How will Cowichan Valley candidates address anti-Indigenous racism?

We sent MLA candidates your election questions. Here’s what we heard.

“How will you ensure that anti-Indigenous systemic racism is addressed?” That’s a question The Discourse heard from a resident of the Cowichan Valley riding after we launched a poll asking what you think should top the B.C. election agenda. 

Leading up to the election, we’re publishing candidates’ answers to questions from community members. You’ll find all our coverage in riding guides for Cowichan Valley, Nanaimo-North Cowichan, Nanaimo, Langford-Juan de Fuca and Esquimalt Metchosin

As of Oct. 17, The Discourse has not received a response from BC Liberal Party candidate Tanya Kaul. We’ll update the story if we get one. Here are the responses from the other candidates.

Rob Douglas, BC NDP

When I heard about the most recent allegations of racism in B.C.’s health care system, I thought of the Elders I know who told me stories of the horrific experiences they and their family members have had when trying to access health care or other services here in the Cowichan Valley. As we work to advance real, meaningful reconciliation, we need to recognize that colonialism still echoes in our systems and institutions today. 

I am proud that John Horgan and the BC NDP government immediately moved on an independent investigation of these allegations, which is ongoing. We are also reaching out to health employers and unions to prioritize the hiring of a health care workforce that better represents the communities it serves. There is much more work to do. 

Another way we can address systemic racism is through our laws. One of the proudest moments for me watching the progress of the John Horgan government was when B.C. became the first province to enshrine the United Nations’ Declaration on the Rights of Indigenous Peoples (UNDRIP) in law. This means that now we have the law behind us as we move forward with Indigenous peoples to further self-determination. 

Our path forward will include us moving away from short-term transactional arrangements with First Nations to long-term agreements that recognize and support reconciliation, self-determination, and economic independence. It will mean working together on key decisions about regional land and resource use. And it means funding key projects designed to preserve and respect Indigenous cultures and languages. There is so much work to do and I look forward to being a part of it. 

We will also work with B.C.’s new Human Rights Commissioner and other stakeholders to introduce legislation that paves the way for race-based data collection, so we can make better and more informed decisions in sectors like policing, health care and education.

And we’re tackling old laws that need to be modernized, like the Police Act and the Multiculturalism Act. We will prioritize tackling systemic racism, creating a dedicated hate crime unit within local police forces, and reviewing training and procedures related to ‘wellness checks’. We will conduct a full review of anti-racism laws in other jurisdictions and launch a full stakeholder consultation leading to a new Anti-Racism Act that better serves everyone in B.C.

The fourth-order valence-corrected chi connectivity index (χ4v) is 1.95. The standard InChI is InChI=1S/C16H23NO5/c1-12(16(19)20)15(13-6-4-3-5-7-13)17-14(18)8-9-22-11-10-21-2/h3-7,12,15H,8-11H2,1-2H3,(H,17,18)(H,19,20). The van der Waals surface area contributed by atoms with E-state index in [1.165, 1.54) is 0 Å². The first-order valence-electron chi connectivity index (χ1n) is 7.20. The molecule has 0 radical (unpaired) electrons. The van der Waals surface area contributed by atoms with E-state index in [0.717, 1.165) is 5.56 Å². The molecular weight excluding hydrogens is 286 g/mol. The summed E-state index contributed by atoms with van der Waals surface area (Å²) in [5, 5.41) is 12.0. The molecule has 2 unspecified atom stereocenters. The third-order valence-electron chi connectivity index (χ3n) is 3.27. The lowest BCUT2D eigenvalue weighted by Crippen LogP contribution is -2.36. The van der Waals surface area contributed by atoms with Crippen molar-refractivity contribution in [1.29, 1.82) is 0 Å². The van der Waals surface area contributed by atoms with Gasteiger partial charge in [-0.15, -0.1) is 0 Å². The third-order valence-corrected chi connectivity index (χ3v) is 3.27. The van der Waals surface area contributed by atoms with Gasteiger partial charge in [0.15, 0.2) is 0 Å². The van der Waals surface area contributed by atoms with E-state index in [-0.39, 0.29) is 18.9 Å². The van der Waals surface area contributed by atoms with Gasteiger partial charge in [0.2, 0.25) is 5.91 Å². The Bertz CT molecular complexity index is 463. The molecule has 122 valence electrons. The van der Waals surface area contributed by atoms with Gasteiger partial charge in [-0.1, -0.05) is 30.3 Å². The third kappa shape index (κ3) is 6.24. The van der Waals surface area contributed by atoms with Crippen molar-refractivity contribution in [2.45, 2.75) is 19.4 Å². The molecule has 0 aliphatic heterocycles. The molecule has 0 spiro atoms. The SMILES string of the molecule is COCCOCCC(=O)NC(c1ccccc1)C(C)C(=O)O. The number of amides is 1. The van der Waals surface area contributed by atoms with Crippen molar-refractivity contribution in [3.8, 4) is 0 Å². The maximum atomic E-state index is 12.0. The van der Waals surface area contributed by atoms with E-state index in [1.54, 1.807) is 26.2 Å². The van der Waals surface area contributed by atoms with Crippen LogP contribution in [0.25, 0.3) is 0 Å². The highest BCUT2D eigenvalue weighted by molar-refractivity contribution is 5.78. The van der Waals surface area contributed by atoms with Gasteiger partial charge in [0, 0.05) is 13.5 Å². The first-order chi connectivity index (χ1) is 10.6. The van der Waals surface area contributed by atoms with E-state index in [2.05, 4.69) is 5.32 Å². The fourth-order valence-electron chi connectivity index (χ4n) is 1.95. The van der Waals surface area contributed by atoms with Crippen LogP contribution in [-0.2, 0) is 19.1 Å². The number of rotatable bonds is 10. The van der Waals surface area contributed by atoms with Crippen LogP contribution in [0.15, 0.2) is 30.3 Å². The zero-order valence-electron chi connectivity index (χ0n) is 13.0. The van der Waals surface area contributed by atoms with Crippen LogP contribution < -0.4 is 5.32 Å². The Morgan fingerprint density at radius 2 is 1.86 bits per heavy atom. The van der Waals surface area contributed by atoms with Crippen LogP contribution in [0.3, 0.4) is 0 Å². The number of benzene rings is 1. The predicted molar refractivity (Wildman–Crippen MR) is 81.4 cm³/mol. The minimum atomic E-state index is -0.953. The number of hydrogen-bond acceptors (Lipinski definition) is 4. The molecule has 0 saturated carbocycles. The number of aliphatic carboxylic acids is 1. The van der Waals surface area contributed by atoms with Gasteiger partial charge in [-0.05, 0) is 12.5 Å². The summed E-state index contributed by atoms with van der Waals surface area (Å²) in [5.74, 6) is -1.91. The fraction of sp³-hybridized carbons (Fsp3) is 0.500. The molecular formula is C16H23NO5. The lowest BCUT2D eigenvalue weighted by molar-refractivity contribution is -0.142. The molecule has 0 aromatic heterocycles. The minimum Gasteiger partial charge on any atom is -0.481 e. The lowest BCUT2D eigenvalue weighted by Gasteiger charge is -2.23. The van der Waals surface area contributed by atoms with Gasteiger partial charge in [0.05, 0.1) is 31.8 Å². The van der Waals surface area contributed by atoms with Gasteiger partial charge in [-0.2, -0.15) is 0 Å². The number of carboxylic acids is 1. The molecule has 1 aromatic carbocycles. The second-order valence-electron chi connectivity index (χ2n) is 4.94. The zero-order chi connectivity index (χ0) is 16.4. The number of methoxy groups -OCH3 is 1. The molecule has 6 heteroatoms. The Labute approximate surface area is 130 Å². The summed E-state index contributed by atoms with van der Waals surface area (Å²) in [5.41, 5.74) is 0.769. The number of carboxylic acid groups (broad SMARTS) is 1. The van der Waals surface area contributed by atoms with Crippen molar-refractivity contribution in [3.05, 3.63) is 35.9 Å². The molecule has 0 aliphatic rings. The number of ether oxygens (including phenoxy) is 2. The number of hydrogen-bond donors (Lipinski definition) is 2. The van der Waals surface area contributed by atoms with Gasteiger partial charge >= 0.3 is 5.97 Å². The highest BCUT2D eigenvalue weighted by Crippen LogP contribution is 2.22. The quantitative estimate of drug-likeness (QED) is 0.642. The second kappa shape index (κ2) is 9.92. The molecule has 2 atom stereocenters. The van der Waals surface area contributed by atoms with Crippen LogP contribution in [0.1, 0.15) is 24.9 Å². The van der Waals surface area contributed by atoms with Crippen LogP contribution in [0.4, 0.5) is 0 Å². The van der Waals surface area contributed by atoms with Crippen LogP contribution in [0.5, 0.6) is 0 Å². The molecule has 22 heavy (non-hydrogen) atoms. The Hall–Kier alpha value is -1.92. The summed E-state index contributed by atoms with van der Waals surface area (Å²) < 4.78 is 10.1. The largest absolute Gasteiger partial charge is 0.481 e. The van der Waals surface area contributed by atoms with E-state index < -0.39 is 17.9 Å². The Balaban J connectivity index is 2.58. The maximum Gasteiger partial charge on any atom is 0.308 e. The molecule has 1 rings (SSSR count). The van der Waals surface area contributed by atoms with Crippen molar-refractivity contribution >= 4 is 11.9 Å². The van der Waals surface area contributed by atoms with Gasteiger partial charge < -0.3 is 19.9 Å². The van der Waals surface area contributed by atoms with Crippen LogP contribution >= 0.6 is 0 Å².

Sonia Furstenau, BC Green Party

I am saddened that racism is still ongoing in our community. In the constituency office, we saw evidence of individual acts of racism against Indigenous peoples, Black people, and people of colour who live in Cowichan. In response to this, the Cowichan Leadership Group has been vocal on more than occasion to call out acts of racism and implore the community to not stand by and accept these acts. We invited Lynn Weaver, Executive Director of the Cowichan Intercultural Society, to our meeting in July to talk about ways in which the Cowichan Leadership Group could take action on racism in our community. I hope this work will continue after the election. 

We have seen evidence of systemic racism in the child welfare system, education, health care, protective services, among others. For example, my constituency staff and I recognized early on in my term just how biased the child welfare system is towards Indigenous families. To respond to this, we called together a group of local people who had interest in the area of child welfare. About 30 people were in the group, which was eventually called Cowichan Community of Caring. We would meeting regularly to discuss how the system was impacting Indigenous families, and ways in which it should change to eliminate racism. Our work was featured in the media more than once, and as a result, an anonymous donor offered to fund a report that would provide evidence to decision makers of the experiences of Indigenous peoples in the child welfare system. Two Cowichan Tribes women spearheaded the report, entitled Q’shin’tul. They presented the report to Cowichan Tribes council and the Ministry of Children and Family Development. 

The report and the work of the Cowichan Community of Caring shone a spotlight on the issues in Cowichan and across the province. This is just one example of how systemic racism can be addressed in our community. There is still much work to be done in this area and others. We must continue to check our systems for racism at every turn.  

Further reading: 

  • At the leaders’ debate on Oct. 13, answers to a question about confronting white privilege sparked conversation. Here’s CBC Newscoverage of that story
  • Go straight to the source — here are links to the party platforms for the BC Liberal Party, the BC NDP and the BC Green Party.

Visit the candidates’ websites: 

How do I vote?

  • Voting day is Saturday, Oct. 24, with advance polls Oct. 15 through Oct. 21. Visit Elections BC for information on where to go and what to bring. [end]

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